Are you an aspiring & optimistic Woman in Tech who is looking forward to climb up the ladder? If you are reading this because you want to dive into a technology career, that’s great and I am so excited for you to make a difference. To start your journey first thing you would be required to do is strengthen self belief and a support system, and erase everything anybody has ever told you about how difficult it is to pursue a career in technology since biases and stereotypes deep rooted in women psyche and society are still biggest impediments in the career growth.
When most people think of computer programmers, they visualise a sneaker-clad Steve Jobs or a bespectacled Bill Gates. It’s a male-centric image that has permeated more in our mental models. But although, we often revere men as the pioneers of computer science, the history of programmers actually began long ago with six women. Take the first computer, for example. Six women programmed the first electronic computer — the Electrical Numerical Integrator and Computer (ENIAC) — during WWII but weren’t given credit for their work. They were even identified in photos as “refrigerator ladies,” models used to make products appear more alluring. Their groundbreaking work went unrecognized and unlauded for years until in the 1980s, a young computer science major named Kathy Kleiman, frustrated over the small number of women in her class started looking into role of women in science. She came across the photos of the ENIAC project, which featured uncaptioned photos of the ENIAC programmers and tech industry came to know about their contribution.
As per McKinsey Global Institute (MGI) report, The future of women at work: Transitions in the age of automation, finds that between 40 million to 160 million women globally may need to transition between occupations by 2030 often into higher-skilled roles. If women make these transitions, they could be on the path to more productive, better-paid work. If they cannot, they could face a growing wage gap or be left further behind when progress toward gender parity in work is already slow. To weather this disruption, women need to be skilled, mobile, and tech-savvy, but women face pervasive barriers on each, and will need targeted support to move forward in the world of work. Over the years, people begun to recognise and support the following core issues and challenges for women in tech through various Diversity & Inclusion programs and online initiatives:
While the list of challenges is exhaustive but core issue is always centred around “how can a woman in tech find the courage they need to succeed and excel in a career where perception of their own skills is often most important”. There are two case studies which clearly demonstrate the need for imbibing two critical skills Visibility and Networking with right mentors at an early stage of career:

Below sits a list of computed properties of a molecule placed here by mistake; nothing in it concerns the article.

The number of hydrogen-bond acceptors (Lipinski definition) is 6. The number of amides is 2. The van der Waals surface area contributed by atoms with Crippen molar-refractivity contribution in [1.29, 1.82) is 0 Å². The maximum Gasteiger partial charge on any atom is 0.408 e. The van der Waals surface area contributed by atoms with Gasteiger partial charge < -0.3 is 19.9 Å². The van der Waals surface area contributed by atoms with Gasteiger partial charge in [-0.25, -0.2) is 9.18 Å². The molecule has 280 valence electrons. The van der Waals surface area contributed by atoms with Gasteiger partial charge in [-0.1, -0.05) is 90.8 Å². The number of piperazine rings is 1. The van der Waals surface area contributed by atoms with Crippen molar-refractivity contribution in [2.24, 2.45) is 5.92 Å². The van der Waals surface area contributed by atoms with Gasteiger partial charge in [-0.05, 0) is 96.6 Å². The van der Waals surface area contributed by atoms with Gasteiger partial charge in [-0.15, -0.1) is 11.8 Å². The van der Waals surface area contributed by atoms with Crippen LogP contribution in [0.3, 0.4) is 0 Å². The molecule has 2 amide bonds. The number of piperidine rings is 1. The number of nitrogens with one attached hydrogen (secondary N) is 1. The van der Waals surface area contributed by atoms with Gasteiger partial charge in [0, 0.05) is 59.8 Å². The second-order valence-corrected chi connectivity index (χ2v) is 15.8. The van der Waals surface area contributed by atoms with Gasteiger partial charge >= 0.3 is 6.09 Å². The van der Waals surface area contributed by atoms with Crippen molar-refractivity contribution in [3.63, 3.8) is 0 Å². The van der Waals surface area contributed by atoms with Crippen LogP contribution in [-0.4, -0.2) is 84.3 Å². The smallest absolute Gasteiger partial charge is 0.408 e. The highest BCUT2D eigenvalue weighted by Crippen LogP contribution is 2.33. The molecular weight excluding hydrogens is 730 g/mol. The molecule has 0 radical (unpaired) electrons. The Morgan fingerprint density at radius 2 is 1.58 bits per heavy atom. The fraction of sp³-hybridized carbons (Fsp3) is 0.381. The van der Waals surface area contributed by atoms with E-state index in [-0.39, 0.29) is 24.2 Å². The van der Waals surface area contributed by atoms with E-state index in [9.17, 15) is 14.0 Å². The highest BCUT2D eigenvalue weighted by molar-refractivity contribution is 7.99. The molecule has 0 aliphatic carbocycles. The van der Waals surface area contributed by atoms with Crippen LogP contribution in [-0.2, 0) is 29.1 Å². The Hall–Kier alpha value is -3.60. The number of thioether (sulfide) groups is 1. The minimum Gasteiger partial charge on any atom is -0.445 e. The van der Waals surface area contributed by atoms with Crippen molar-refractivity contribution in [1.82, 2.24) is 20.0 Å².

Confidence and courage are muscles that need to be flexed in order to grow, sharing an idea in a meeting might be scary the first time, but each time you speak up you will grow your confidence. For enhanced visibility to others Women in tech need to train themselves to use more direct language. Instead of using passive language like “what do you think about doing it like this?” women should instead use active language like “I suggest we should do it like this.”
There are countless times when women at workplaces find themselves in the situation of taking blame unnecessarily or not stepping up and saying something to avoid confrontation at all costs. It takes a long time through conventional method of learning through experiences and general growing up to realise that this never ends well. Presence of mentors in your network/company is helpful in taking action at the right time and assist in building relationships with the right people. What makes someone a good mentor for you? The best mentor would be someone whose career you admire and are looking to mirror that you share a common connection with. “The best mentors are often people that you establish a relationship and find a connection within or outside organisation. And then it develops — and it takes on its own natural progression. For example, if you are looking to be a director of software engineering one day, find someone in this type of role through networking or company events.
Success as women in tech is less about gender and more about education, self-confidence and hard work. My advice to young women is to be your own best promoter, speak up and communicate the opportunities you want and to seek out a mentor that understands your goals, appreciates your talents and is willing to help you succeed. This combined with a good attitude and tenacity has been the right formula for many successful women in the industry.